Dune: A Cinematic Achievement

Dune: Part Two

The Dune hype is real.

Throughout cinema history, there have been several books that failed to get a movie adaption. In part because they have been impossible to adapt. The likes of Gabriel García Márquez magical realism epic chronicle of seven generations of a Hispanic family, or David Foster Wallace’s over thousand pages of a dystopian satire with footnotes the length of an entire chapter, even J.D. Salinger being himself and not wanting Hollywood to touch Catcher In The Rye, those are literary works impossible to adapt. Many decades ago, Dune was one of those books. 

After a failed attempt by Chilean-French avant-garde filmmaker and a released but unsuccessful adaptation from indie auteur David Lynch, fans of the book came to terms with the fact that a well-made adaptation of the highly influential sci-fi epic was impossible. In 2021, that was proven wrong by one of the best filmmakers of the past 20 years, Denis Villeneuve. The first part of his Dune adaptation was a critical and post-pandemic financial success. We finally live in a world with a good Dune movie adaptation.

The wait for Part 2 is over.

The wait for part two has been two years long. And now we finally get to see Paul Atreides join forces with the Fremen people, inevitably fall in love with Chani and wage war against House Harkonnen. Starting minutes after where Part 1 left off, Part 2 does not waste time on the main character’s next steps of the journey. 

Contrary to Jorodowski and Lynch, Denis Villeneuve is not a surreal filmmaker. In other sci-fi films like Arrival and Blade Runner, everything seems realistic. Dune is not the exception. His interpretation of the universe created by Frank Herbert is palpable, worlds and societies that make sense if it’s a prediction of our reality. Even the sandworms and muad’dibs couldn’t distract my thoughts about how parallel and yet unique everything else is.

Top notch acting.

Property of Warner Bros. Pictures

No matter how great the production design and the director’s sensibilities are, this shouldn’t have been without a good cast of actors. Thankfully, every one delivered in this film! Zendaya’s facial expressions are spectacular. She says a lot without her character speaking a single word. That plays a part in how the story develops. When it comes to Timothée Chalamet, we might not have a teenage heartthrob anymore in him. This is the next stage of his career, and I’m ready to see what he does next after his stellar performance in the movie’s third act. 

Rebecca Ferguson as Lady Jessica. One of the most complex characters in recent memory.

Nevertheless, my two favorite performances are from Javier Bardem and Rebecca Ferguson. Both are compelling in their own rights. Bardem steals every scene with a perfect dose of humor by playing the classic optimistic prophet with a heart of gold. We can see he’s having the time of his life playing Stilgar. The typical follower who believes in the new kid in town. Thus, it’s an essential part of the story. Meanwhile, Rebecca Ferguson as Lady Jessica is mysterious and intriguing. Her motives are hard to read and will add a lot to the conversation.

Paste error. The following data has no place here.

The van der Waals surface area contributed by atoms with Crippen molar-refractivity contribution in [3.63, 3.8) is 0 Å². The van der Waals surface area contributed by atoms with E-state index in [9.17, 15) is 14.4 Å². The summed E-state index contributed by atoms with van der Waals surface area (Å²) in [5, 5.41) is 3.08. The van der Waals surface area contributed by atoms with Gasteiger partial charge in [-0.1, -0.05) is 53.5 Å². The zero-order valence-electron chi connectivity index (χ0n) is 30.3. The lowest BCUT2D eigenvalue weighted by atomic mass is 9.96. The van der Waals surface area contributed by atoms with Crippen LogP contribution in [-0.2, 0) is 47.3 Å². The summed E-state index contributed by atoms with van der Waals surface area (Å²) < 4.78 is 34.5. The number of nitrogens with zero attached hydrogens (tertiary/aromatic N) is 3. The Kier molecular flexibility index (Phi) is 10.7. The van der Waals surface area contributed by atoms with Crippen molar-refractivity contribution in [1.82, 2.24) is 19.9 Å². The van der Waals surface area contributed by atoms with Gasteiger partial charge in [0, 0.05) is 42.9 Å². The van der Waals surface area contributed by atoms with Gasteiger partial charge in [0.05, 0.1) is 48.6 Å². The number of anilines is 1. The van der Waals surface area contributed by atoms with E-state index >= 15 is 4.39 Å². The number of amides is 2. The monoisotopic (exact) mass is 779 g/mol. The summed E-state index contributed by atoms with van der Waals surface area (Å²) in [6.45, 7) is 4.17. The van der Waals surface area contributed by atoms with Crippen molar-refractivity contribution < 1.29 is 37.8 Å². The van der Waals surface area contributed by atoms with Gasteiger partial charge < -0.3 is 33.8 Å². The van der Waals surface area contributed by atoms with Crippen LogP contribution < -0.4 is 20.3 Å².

This is how climactic events are done.

Ultimately, it’s a lot to digest with the events of the third act. Besides the intense 30-45 minutes of the show, the portrayal of characters leaves the audience with plenty to discuss. At least I’ll have a few fun debates with people who read the books. 

And this is why Dune, Part 1 and Part 2 are a triumph for me. A young “chosen one’s” journey was the focus of two movies based on a book with an expanded universe and complex characters. Dune is the contemporary epic for today’s generation. My parents had Luke Skywalker in Star Wars, I got Frodo Baggins in Lord of the Rings, and today’s young people have…Paul Atreides? It’s up to what happens in a third movie. Hopefully, it will be released cause Part 2 definitely felt like an Empire Strikes Back kind of thing in sequels.  

What was envisioned or something new?

Austin Butler as Feyd-Rautha. The scenes taking place at Gieldi Prime are filmed in monochromatic colors to represent the inherent darkness within this authoritarian world.

Returning to Jorodowski’s failed attempt at directing a 14-hour script of Dune in the mid-70s. I kept wondering if this was the version he wanted to do. Having watched one of my favorite documentaries ever, I can’t help but think of how the unmade adaptation of Dune is ingrained in sci-fi movies (Alien in particular) and popular culture as a whole. I would argue that David Lynch’s 1984 version is closer to what Jorodowski attempted. After all, both filmmakers are surrealists who don’t shy away from the weird or the grotesque. 

Denis Villeneuve did something different, unthinkable even. This is not a flashy sci-fi blockbuster. Instead, it’s pragmatic, humanistic, and grounded. Resulting in one of the most captivating films ever made. With themes of religion, colonialism, the white savior complex, and the human condition as a whole that deserves an entire set of analytic articles. He accomplished the impossible. And that’s a cinematic achievement. 

And maybe David Lynch also did the impossible. I think it’s time to reevaluate his Dune from 1984. I’m just saying. 

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